Northwestern State University recognized Urson S. “Bill” Bacle of Coushatta, who served in both the U.S. Army Corps during World War II and later with the U.S. Air Force, during the Feb. 16 basketball game, the university’s on-going effort to honor veterans. Bacle served in the U.S. Army Air Corps from June 26, 1943, to April 7, 1946. The Air Force recalled him to service on September 1, 1951, where he was a flight line mechanic and part-time engineer. He retired from the Air Force in April 1970 with the rank of Major.
The first-person account of his story, as told to Sid Hall, NSU’s Military Affairs Coordinator and ROTC Program Manager, is as follows.
“I started my World War II tour at Camp Beauregard. I had received a letter from President Roosevelt saying, ‘Your friends and neighbors have selected you to become a member of the armed forces.’ So, I was drafted and down about it. My grandfather sent a strongly worded letter of encouragement to me. He reminded me it was my duty to serve. I still have the letter and think of him often.
“In November 1942, the military decided troops would go where they were needed – not necessarily where they wanted to be, and that included the branch of service. I really didn’t want to be in the Navy. I couldn’t stand the thought of being stuck on a ship throughout the war. I just about had myself convinced that if I were picked for the Navy, I would probably go AWOL. Before I left, my father told me to listen closely to everything around me, otherwise, I might miss something important.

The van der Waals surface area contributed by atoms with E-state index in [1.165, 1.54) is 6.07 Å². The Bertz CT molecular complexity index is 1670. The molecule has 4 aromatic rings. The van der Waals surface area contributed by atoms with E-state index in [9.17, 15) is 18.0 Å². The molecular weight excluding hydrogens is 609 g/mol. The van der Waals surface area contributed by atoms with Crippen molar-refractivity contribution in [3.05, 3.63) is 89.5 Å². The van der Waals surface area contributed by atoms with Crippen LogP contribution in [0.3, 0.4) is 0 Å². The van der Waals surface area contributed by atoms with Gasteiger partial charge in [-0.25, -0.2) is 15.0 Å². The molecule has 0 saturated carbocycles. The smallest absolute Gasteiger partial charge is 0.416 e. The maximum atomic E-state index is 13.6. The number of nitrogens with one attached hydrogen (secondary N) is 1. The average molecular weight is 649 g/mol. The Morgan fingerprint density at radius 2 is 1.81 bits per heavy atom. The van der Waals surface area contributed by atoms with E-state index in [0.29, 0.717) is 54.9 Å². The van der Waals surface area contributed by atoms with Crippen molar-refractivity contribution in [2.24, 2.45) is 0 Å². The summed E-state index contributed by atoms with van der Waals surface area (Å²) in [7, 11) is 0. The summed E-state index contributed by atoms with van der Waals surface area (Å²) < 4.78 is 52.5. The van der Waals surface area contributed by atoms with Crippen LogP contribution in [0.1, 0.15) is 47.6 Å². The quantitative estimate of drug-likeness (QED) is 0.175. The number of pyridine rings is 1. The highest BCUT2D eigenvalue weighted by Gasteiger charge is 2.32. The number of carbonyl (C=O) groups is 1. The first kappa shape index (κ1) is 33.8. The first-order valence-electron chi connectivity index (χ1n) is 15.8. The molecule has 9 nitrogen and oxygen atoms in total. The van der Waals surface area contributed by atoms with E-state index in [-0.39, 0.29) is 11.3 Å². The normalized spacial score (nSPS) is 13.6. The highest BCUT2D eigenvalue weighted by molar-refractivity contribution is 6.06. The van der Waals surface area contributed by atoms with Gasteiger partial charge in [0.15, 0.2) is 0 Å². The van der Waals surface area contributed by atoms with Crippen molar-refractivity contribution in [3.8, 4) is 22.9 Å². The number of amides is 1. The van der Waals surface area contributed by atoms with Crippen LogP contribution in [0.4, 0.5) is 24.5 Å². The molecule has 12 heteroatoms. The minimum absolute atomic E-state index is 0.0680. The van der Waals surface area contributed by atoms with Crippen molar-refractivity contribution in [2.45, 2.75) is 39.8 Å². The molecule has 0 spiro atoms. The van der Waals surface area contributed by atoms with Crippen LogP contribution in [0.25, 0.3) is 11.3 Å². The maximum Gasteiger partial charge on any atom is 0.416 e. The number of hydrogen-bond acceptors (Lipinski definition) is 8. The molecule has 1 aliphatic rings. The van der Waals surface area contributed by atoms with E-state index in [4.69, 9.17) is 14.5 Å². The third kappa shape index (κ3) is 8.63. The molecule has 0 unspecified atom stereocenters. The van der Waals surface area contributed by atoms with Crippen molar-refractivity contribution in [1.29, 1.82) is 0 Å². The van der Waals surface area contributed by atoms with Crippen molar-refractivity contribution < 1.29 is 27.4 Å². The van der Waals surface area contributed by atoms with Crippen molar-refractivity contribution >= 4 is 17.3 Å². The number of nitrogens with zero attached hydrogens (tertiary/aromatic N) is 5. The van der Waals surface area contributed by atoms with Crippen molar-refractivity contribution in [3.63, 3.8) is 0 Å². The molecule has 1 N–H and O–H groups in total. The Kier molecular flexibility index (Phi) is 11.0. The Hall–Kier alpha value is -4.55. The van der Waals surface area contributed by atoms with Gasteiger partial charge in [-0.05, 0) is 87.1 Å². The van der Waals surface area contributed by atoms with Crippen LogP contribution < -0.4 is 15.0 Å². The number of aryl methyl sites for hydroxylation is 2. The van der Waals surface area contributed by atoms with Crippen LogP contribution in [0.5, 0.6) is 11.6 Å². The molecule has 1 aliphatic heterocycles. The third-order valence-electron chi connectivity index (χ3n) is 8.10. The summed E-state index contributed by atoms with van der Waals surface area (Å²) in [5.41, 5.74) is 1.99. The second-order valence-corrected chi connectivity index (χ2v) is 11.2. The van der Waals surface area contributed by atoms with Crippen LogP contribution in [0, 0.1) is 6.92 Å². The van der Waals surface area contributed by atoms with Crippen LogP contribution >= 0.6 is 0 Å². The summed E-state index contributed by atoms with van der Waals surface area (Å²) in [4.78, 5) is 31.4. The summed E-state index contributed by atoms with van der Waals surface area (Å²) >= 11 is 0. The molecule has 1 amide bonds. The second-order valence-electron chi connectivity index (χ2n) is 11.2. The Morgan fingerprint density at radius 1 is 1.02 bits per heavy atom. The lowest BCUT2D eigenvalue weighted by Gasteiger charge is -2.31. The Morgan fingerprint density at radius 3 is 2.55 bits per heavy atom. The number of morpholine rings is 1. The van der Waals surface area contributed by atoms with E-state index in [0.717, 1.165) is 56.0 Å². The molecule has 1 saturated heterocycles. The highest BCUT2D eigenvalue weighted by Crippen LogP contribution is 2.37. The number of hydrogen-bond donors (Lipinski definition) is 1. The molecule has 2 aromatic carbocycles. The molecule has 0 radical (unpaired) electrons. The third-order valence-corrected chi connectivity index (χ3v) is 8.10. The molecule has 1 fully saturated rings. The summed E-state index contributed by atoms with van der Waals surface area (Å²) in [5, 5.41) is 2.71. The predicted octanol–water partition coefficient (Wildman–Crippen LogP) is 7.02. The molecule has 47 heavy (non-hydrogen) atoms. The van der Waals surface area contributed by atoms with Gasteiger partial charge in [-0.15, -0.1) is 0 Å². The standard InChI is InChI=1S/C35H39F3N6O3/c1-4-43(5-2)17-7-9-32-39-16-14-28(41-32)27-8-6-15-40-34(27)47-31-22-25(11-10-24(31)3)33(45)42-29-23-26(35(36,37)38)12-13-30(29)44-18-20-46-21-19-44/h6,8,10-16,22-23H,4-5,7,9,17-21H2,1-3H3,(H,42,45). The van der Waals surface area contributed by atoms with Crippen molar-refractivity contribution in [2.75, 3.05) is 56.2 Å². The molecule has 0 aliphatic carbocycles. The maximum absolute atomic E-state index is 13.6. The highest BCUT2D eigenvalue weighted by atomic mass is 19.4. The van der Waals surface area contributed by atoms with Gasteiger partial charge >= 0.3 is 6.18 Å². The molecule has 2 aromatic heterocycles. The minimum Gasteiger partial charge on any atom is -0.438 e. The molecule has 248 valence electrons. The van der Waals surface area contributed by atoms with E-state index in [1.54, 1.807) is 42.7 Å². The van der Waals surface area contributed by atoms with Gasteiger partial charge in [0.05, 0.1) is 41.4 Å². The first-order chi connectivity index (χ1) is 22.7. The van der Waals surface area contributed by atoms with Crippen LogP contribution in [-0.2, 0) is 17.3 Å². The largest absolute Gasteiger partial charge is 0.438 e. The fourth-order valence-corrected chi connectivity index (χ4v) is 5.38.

“When I signed in, I found myself in a twisting, turning line of about 400 new recruits. We had already turned in our civvies and were waiting for uniforms and orders. I saw a big, burly petty officer walk in and talk to the person in charge of us. He needed about 30 new seamen that day. I watched him point to the front of the line and tell the sergeant, ‘I’ll just take the first 30 there.’ I counted the heads in front of me – I was number 10! I quickly turned to a guy in the next line over and asked him to trade places with me. I told him I wanted to talk to a friend at the back of the line. I watched him march off hollering that he wasn’t in the right line, someone had traded with him! Yes, my daddy was right. ‘You really do need to pay close attention to what is going on around you.’
“I was sent to Aeronautical Trade School in Shreveport. I remember eating fish at a restaurant there one night. They had a sign that read, ‘Our fish is so fresh, it slept in the lake last night.’ When we left, it was raining cats and dogs. We came up on a car that had slipped into the ditch. As the window rolled down, I saw a clean cut fella in a crisp uniform. We had a rope in our car, so I told him to stay in the car, and we would pull him out. His name was CPT Fauntleroy, and he worked at Camp Beauregard. Still, in Shreveport, I had been on KP, stayed up all night long washing pots and pans.
“The next morning, I had to take a test for aviation cadets. Wouldn’t you know it; I failed it and was shipped off to Camp Beauregard. I didn’t know what kind of unit they were going put me in so I looked up CPT Fauntleroy. I reminded him who I was, and explained the situation. I really wanted to be in the Air Force, so he got to work. He took care of my paperwork and before I knew it, I was headed to Miami Beach for Air Force basic training – all because I helped someone who was stuck in the mud.